T-cells as main actors in anti-tumor immunity

The long-suspected role of the importance of immunity in cancer has gained strong experimental support in the past decade. Infiltrating immune cells can function to control tumor growth or to help create an immunosuppressive environment in which the tumor can thrive. Immune surveillance by T-cells in human cancers is one of the key mechanisms of anti-cancer immunity.

For colorectal cancer, an “immunoscore” based on the quantification of two types of T-cells (CD3+ and CD8+) in the tumor center and in the advancing tumor margin has turned out to be the best prognostic predictor for survival. Also for hepatocellular carcinoma similar immunoscores have been devised but the outcome has been less convincing.

The CD3 complex is required for the surface expression of T-cell receptor and for intracellular signaling. Engagement of the T-cell receptor–CD3 complex by antigenic epitopes in the context of MHC-molecules subsequently initiates proliferation and differentiation of the naive T cell into T-effectors. The CD3 is membrane-bound antigen of all mature T-cells, and it is virtually not expressed by other cell types. This high specificity makes it a useful immunohistochemical marker for T-cells in tissue sections. CD3 is also an excellent marker because of the quality of the staining and the stability of this antigen.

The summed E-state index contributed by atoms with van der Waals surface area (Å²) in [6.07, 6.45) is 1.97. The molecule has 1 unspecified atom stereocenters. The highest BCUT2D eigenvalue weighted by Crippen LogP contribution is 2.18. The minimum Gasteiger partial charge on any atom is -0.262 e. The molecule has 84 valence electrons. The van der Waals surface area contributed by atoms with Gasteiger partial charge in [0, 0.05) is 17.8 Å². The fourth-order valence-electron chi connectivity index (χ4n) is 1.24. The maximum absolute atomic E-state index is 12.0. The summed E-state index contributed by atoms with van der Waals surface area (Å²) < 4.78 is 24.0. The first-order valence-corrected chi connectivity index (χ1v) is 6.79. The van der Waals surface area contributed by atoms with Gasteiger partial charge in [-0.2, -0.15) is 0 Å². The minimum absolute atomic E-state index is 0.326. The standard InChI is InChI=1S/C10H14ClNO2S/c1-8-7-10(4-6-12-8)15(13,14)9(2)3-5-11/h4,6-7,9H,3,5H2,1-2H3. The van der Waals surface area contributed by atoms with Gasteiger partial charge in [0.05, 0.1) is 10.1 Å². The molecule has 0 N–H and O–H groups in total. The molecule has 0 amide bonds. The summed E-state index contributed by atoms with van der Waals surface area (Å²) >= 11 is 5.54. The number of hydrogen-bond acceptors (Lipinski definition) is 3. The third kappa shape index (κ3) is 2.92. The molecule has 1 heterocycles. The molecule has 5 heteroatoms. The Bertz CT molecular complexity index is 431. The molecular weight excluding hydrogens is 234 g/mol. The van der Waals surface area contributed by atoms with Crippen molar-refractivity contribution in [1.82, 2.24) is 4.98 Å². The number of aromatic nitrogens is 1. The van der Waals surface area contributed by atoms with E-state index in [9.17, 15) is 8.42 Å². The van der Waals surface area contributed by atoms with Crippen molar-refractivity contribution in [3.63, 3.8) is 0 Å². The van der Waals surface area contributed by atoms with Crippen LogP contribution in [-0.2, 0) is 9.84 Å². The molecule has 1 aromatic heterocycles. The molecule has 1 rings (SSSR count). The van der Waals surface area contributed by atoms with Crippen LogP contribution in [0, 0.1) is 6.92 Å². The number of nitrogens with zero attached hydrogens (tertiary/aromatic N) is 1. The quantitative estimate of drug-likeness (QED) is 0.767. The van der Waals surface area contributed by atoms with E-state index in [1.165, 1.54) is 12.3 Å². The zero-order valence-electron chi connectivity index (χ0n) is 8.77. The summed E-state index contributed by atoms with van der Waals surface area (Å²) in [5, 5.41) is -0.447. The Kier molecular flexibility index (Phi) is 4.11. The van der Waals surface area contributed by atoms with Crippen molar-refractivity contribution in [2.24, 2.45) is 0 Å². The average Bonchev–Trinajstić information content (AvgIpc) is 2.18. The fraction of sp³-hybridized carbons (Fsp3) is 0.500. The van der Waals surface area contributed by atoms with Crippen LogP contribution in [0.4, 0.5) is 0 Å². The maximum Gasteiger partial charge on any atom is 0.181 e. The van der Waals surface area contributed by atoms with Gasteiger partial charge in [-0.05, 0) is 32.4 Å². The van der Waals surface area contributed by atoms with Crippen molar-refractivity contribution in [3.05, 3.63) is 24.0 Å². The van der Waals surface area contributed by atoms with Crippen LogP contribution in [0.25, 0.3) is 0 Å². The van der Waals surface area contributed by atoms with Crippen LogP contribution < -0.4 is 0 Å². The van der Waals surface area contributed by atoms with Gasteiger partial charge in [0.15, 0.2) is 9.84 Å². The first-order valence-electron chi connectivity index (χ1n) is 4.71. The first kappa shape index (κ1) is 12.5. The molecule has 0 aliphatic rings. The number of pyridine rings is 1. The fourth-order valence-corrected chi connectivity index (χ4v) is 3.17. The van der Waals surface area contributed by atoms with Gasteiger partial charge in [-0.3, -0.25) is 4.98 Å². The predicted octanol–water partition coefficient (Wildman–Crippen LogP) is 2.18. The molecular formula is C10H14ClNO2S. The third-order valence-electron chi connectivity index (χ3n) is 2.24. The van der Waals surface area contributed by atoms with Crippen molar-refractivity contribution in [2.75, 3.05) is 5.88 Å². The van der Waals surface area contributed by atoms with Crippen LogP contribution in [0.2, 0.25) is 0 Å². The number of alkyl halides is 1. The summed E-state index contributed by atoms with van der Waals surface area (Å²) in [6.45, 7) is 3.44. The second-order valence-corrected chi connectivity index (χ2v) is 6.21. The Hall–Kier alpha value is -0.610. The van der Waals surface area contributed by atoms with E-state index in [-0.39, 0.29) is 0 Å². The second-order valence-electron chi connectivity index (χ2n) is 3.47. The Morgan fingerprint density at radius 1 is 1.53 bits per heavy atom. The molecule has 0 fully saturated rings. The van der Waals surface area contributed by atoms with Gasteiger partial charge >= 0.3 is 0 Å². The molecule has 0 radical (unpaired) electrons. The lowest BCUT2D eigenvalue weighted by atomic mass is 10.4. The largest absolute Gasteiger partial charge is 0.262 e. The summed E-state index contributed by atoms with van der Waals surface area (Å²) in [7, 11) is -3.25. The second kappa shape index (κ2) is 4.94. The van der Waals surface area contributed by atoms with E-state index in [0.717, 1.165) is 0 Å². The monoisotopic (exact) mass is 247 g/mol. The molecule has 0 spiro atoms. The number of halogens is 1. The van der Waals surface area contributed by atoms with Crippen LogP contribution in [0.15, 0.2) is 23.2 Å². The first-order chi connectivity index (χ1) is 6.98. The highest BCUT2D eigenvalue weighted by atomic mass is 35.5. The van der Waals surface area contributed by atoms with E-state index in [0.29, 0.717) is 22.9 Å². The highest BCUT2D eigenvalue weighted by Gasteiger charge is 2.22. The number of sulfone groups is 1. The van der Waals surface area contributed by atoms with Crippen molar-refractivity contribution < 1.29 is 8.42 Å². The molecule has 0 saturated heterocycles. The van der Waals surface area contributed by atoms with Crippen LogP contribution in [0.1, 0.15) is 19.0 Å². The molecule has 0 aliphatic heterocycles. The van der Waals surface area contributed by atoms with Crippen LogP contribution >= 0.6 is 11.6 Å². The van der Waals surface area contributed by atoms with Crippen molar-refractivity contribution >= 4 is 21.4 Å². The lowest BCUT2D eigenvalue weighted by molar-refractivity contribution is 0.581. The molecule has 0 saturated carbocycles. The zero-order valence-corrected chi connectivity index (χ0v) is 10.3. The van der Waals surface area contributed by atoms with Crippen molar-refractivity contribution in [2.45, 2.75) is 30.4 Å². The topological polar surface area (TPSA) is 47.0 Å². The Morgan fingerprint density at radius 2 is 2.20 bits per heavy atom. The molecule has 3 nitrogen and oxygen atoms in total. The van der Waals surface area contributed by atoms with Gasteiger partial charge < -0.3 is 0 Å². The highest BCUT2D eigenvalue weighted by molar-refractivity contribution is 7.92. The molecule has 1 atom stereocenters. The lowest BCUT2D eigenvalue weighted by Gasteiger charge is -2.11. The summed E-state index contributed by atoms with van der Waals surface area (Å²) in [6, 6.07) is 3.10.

We are working now on identification and quantification of CD3+ T-cells in several regions of interest (Fig.1) within tumor and non-tumor liver tissue in patients with hepatocellular carcinoma.   


Figure 1. Results of immunohistochemical staining for CD3+ T cells. A, CD3+ cells at the invasive margin of hepatocellular carcinoma (400×). B, regions of interest (100×): tumor center (TC), tumor invasive margin (TIM), and non-tumor parenchyma (NT), dotted line: tumor border, the area between the dashed lines: tumor invasive margin.